A new portrait of Robert Townley Parker

One of the most rewarding aspects of local history research is the way in which close study of often-overlooked detail can transform the accepted view of a period or a person, confounding the established orthodoxies. It shows that historical study should be fluid, not fixed: more fractal than broad brush. This continuing revisionism is fuelled by the ever-increasing sources that are being revealed and made widely available, thanks to the internet. A case in point is the character of the 19th-century Preston MP Robert Townley Parker, who has been portrayed as a Catholic-hating bigot. New material is now suggesting he was possibly deserving of a far more rounded portrait. I wrote the following article for the Lancashire Local History Federation‘s’ latest newsletter, which gives some indication of the complexity of his character:


Robert Townley Parker, as a young man
Robert Townley Parker, as a young man. (Wikipedia Commons)

I’ve recently started working on a shortish biography of the 19th-century Preston MP Robert Townley Parker, which I thought was going to be a straightforward account of a ‘Church and State’ Tory and his hostility to the town’s Catholics. This would have aligned him with the virulently anti-papist position of the town’s Anglican clergy, led by the vicar, the Rev John Owen Parr. And this was the view I had taken from the many references to Townley Parker in Nigel Morgan’s Lancaster University MPhil thesis on politics in Preston in the first half of the 19th-century.

Nigel wrote:

The right wing, identified from 1835 to 1852 with the bigoted Protestant squire of Cuerden Hall, Robert Townley Parker, exploited the sectarian and anti-Irish animosities of the lower orders … the Tories resorted to the 19th century equivalent of race riots: they attacked the Irish, … possibly with the connivance of Robert Townley Parker, the Tory candidate … Townley Parker denied that he was a violent Orangeman: he was not ‘one who would flog alive all Roman Catholics’.

But when I started gathering material it soon became clear that Townley Parker was a far more interesting and complex character. This in no way diminishes Nigel’s contribution to historical research, it is simply that sources not available when he was writing have now become available. Indeed, the people working on the next section of the History of Parliament project were delighted to discover Nigel’s thesis, and his work will be incorporated in the section on the Preston constituency.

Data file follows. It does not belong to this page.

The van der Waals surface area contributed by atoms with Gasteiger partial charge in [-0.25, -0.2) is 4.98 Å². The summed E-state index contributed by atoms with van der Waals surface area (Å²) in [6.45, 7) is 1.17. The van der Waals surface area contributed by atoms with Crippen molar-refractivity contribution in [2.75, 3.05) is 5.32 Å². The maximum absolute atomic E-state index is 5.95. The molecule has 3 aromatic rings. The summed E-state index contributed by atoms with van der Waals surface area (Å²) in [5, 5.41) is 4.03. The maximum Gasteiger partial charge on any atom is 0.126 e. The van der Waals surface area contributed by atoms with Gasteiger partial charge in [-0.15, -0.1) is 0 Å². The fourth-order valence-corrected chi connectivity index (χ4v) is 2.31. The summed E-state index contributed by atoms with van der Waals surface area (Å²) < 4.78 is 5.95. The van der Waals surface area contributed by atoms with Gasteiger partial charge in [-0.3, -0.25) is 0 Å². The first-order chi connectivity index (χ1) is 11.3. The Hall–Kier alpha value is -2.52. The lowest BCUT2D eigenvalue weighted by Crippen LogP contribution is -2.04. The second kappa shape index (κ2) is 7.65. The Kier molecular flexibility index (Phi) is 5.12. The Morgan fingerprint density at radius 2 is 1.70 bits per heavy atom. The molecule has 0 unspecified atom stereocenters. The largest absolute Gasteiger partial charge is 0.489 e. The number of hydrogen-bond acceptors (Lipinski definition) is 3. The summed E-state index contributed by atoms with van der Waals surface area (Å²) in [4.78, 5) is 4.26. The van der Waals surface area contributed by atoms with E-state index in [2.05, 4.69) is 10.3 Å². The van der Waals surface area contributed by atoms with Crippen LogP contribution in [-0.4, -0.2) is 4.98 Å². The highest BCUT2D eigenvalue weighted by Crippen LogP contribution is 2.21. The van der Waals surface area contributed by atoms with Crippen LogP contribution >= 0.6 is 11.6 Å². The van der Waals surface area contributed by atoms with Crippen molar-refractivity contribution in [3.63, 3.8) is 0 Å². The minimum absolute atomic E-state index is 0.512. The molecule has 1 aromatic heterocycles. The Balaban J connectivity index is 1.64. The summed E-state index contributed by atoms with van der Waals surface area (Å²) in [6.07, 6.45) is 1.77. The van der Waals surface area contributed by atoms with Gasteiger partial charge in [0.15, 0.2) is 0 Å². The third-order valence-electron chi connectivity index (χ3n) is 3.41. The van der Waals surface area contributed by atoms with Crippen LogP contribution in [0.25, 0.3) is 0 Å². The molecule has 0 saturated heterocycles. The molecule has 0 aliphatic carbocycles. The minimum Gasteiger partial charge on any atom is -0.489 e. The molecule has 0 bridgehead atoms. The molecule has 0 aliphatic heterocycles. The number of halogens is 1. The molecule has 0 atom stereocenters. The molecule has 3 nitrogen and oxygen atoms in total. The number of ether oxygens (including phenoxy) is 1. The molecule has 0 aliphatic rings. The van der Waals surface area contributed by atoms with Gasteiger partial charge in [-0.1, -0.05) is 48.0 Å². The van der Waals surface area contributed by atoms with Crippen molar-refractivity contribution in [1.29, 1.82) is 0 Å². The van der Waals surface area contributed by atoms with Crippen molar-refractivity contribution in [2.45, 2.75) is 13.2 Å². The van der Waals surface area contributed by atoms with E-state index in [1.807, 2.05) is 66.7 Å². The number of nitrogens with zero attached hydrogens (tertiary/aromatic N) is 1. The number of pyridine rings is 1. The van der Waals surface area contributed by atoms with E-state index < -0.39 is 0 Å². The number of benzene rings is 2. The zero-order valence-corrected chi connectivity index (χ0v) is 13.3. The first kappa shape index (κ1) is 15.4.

Although a formidable opponent of any attempts to weaken the Church of England establishment, Townley Parker was a lifelong friend of many Catholics and supported many of that church’s Lancashire projects. For example, in 1814, at the end of a European tour, he and his companion were granted an audience with Pope Pius VII, when Townley Parker would have just turned 20. He included among his friends the Archbishop of Westminster, Cardinal Manning, and the Catholic bishop of Liverpool, who was a welcome guest at Townley Parker’s home, Cuerden Hall. He saw to it that priests were provided for Catholics in the Preston House of Correction and in the county asylum, with their stipends paid by the county. When he decided not to contest his seat again a delegation of the town’s leading Catholics visited him at Cuerden Hall and tried to persuade him to change his mind.

Politically, Townley Parker was an unlikely candidate for Preston, which was becoming increasingly industrial. He was a prominent member of the county’s landed gentry, living on his rents and rigorously enforcing the game laws, both in court and on his estate, where an armed battle between his gamekeepers and a gang of poachers left one poacher dead and several badly injured.

He was a staunch opponent of Free Trade and firmly resistant to many aspects of electoral reform, including the ballot, at a time when Preston was the scene of mass protests against the Corn Laws and for electoral reform. Why did he persist in supporting measures unpopular in the town? In his defence he followed Edmund Burke in arguing that as MP he was a representative of his constituency, not its delegate:

I could have given my vote [in line with the town’s Anti Corn Law Association] … for the sake of popularity it would perhaps have been the most expedient conduct; but in so doing I must either have disguised my real sentiments … or have acknowledged myself the Delegate of the Electors of Preston, and have abandoned all the feelings on an independent Member of Parliament. [Emphasis in original].

Later he expressed himself more forcibly, ‘I will either enjoy a seat in parliament unshackled, the independent representative of independent electors, or I must decline accepting it.’

Two public statues in Preston give a clear indication of Townley Parker’s political views. When subscriptions were sought for a statue of Sir Robert Peel, he subscribed on the understanding that it was made clear that his subscription was for Peel the man, not Peel the politician who had split his party. Yet when the former prime minister the Earl of Derby died Townley Parker showed his support for Derby’s politics by leading the fund raising for a statue and was instrumental in ensuring it was sited prominently in Preston and not in Lancaster, the other suggested site.